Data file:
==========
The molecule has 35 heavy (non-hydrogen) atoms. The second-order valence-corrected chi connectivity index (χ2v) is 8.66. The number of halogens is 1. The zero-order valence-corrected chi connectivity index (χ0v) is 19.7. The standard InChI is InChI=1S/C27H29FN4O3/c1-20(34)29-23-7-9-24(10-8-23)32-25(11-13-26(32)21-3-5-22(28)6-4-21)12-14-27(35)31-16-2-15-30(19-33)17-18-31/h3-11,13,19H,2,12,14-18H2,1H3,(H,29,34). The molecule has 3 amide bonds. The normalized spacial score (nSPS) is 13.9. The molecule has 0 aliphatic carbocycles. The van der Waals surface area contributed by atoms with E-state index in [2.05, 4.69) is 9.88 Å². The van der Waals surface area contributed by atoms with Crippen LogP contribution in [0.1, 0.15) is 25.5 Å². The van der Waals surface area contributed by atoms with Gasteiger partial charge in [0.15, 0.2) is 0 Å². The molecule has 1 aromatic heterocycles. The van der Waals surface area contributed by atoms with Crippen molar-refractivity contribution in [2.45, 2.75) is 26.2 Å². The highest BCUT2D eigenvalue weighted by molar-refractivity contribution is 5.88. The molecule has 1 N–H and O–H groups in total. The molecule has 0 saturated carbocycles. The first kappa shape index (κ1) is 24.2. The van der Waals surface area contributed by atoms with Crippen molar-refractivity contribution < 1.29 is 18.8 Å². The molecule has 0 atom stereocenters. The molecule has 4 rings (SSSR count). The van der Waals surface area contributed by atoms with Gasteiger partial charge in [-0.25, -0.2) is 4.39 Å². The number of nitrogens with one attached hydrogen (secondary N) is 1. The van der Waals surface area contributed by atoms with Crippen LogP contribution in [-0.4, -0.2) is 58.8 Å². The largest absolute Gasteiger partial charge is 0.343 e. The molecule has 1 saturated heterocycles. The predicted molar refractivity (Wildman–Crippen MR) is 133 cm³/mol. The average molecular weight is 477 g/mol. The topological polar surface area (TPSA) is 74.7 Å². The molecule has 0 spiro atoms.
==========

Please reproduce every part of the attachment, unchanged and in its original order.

The molecule has 35 heavy (non-hydrogen) atoms. The second-order valence-corrected chi connectivity index (χ2v) is 8.66. The number of halogens is 1. The zero-order valence-corrected chi connectivity index (χ0v) is 19.7. The standard InChI is InChI=1S/C27H29FN4O3/c1-20(34)29-23-7-9-24(10-8-23)32-25(11-13-26(32)21-3-5-22(28)6-4-21)12-14-27(35)31-16-2-15-30(19-33)17-18-31/h3-11,13,19H,2,12,14-18H2,1H3,(H,29,34). The molecule has 3 amide bonds. The normalized spacial score (nSPS) is 13.9. The molecule has 0 aliphatic carbocycles. The van der Waals surface area contributed by atoms with E-state index in [2.05, 4.69) is 9.88 Å². The van der Waals surface area contributed by atoms with Crippen LogP contribution in [0.1, 0.15) is 25.5 Å². The van der Waals surface area contributed by atoms with Gasteiger partial charge in [0.15, 0.2) is 0 Å². The molecule has 1 aromatic heterocycles. The van der Waals surface area contributed by atoms with Crippen molar-refractivity contribution in [2.45, 2.75) is 26.2 Å². The highest BCUT2D eigenvalue weighted by molar-refractivity contribution is 5.88. The molecule has 1 N–H and O–H groups in total. The molecule has 0 saturated carbocycles. The first kappa shape index (κ1) is 24.2. The van der Waals surface area contributed by atoms with Crippen molar-refractivity contribution < 1.29 is 18.8 Å². The molecule has 0 atom stereocenters. The molecule has 4 rings (SSSR count). The van der Waals surface area contributed by atoms with Gasteiger partial charge in [-0.25, -0.2) is 4.39 Å². The number of nitrogens with one attached hydrogen (secondary N) is 1. The van der Waals surface area contributed by atoms with Crippen LogP contribution in [-0.4, -0.2) is 58.8 Å². The largest absolute Gasteiger partial charge is 0.343 e. The molecule has 1 saturated heterocycles. The predicted molar refractivity (Wildman–Crippen MR) is 133 cm³/mol. The average molecular weight is 477 g/mol. The topological polar surface area (TPSA) is 74.7 Å². The molecule has 0 spiro atoms.